Ever since we released our Three Fives discrete 555 timer kit last year, people have been asking us “When are you going to come out with a 741 op-amp?” It has taken us quite a while to get here, but the answer is… Today!
Our XL741 Discrete Operational Amplifier is a real, working op-amp that you can build yourself. It’s a transistor-scale version of the original μA741 integrated circuit, that incredibly versatile and popular analog workhorse. As with our 555 kit, you can probe inside to see the inner workings of the circuit as it works. And, like our 555, it comes with a beautiful anodized aluminum “IC legs” stand, so it even looks great when it isn’t plugged in.
The kit was designed and developed as a collaboration with Eric Schlaepfer, and is a direct adaptation of the equivalent schematic from the original Fairchild μA741 datasheet.
If you’ve ever used operational amplifiers, you’re probably familiar with the μA741 (or colloquially, just “the 741″). Designed by Dave Fullagar and released by Fairchild in 1968, it’s the quintessential and most popular op-amp of all time. While newer op-amp designs easily outperform the μA741 in just about every possible respect (speed, noise, voltage range, and so on), the 741 remains widely beloved and in active production by multiple manufacturers even today — over 45 years later.
And, if you haven’t used an op-amp, this a great way to learn. Op-amps are simple, wonderful building blocks for making analog computers. With op-amps, you can build circuits that can (for example) add, subtract, amplify, take logarithms, perform integration, or perform other operations on your signals. Or buffer and copy them, or cleanly convert current to or from voltage, and on and on and on.
A regular op-amp is an integrated circuit; a little black box. The XL741, on the other hand, is a big black box, with a heck of a lot of points where you can can probe inside, to see what’s going on, in real time. And that’s a unique opportunity.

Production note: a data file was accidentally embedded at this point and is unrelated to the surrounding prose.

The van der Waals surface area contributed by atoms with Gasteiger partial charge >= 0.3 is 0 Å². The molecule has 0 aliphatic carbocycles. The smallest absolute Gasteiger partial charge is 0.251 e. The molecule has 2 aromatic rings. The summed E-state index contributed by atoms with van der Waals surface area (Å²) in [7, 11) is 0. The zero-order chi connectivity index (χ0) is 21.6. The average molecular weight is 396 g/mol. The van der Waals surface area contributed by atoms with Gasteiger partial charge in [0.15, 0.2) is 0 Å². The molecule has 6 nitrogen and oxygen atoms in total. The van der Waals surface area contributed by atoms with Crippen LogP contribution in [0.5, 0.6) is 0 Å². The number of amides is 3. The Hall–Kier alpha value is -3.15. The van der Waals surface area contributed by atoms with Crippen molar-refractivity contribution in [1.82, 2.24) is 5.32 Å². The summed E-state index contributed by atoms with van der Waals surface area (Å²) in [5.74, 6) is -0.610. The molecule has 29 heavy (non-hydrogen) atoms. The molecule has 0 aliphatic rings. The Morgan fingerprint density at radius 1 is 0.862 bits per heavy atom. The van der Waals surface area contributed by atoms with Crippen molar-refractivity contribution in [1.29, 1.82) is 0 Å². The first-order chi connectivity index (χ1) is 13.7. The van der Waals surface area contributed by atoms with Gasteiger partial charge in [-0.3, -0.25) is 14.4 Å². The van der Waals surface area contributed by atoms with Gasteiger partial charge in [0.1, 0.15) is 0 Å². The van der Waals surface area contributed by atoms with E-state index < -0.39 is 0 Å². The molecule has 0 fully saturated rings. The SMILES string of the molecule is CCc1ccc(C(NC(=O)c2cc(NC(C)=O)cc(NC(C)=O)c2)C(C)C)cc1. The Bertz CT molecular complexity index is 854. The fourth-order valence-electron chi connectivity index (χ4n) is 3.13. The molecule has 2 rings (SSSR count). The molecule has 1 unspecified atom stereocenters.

The XL741 is a quick, easy to build soldering kit, with through-hole components, and not too many of them. (And, have you see our awesome resistor wallets?)
And, best of all, the XL741 is in stock, and begins shipping today.
Visit our store page for links to the XL741 datasheet, assembly instructions, and additional documentation resources.
Eric wrote in to say:
It was fun. It was fun to build the Larson Scanner. It was fun because I successfully put it together and it worked as designed. It was so fun I’ll do this again!
In the mid 70’s I attempted to construct a Radio Shack short wave radio kit with a soldering gun. That’s right, I used a soldering gun. Believe it or not, it worked … as a battery heater upper.
Thank you for the helpful instructions and well designed kit. It’s nice to know that 40 years after my last kit, I can drop the battery killer nickname.
I don’t solder the LEDs in. That way I can just pull them back out and make a new sign when I get tired of the current one.
That big pile of LEDs looks like so much fun! He also posted some more sign designs at the end of the instructable.
Once upon a time, cameras did not come with LED illumination or even xenon strobes, but rather with a socket that could fire a one-time-use flashbulb.
An advance from this was the “flip flash” cartridge which held 8 or 10 flash bulbs, ganged up so that you could take one photo after another, without pausing to swap bulbs. Each time that you took a picture (exposing actual film!), the next flashbulb in the cartridge would fire.
But you might ask a tricky question here: How does it know which bulb to fire next?
“We Are with You, Mirror” is a piece by Brady Marks from VIVO Media Arts Centre that was shown at the Vancouver Mini Maker Faire. It is a 3D persistence of vision volumetric display that acts as a mirror, using four spinning Peggy 2 boards to reflect visitors movements in low resolution 3D LED glory.
Thank you to Brady for sending in the video!
Graham from the Cotswold Motoring Museum wrote:
Do you remember talking to me about getting one of your flickering LEDs working in a motoring museum in England? Well I thought I’d let you know that I’ve now installed it into an old lantern to mimic a gas flame, and it looks terrific. I thought you might like to see a photo of it in situ as part of the scene.
Part of our continuing coverage of highlights from the 2014 Bay Area Maker Faire.
We can’t say how many times we’ve heard people ask questions about hacking or building their own sprinkler controllers, but apparently here are the ones that everyone has been looking for. These open source hardware sprinkler controllers from Ray’s Hobby — designed so that you can hack and build your own — look well-made and genuinely useful. There are neat irrigation (and multipurpose relay) controls, including Arduino-flavored variants as well as versions for Raspberry Pi and BeagleBone lovers.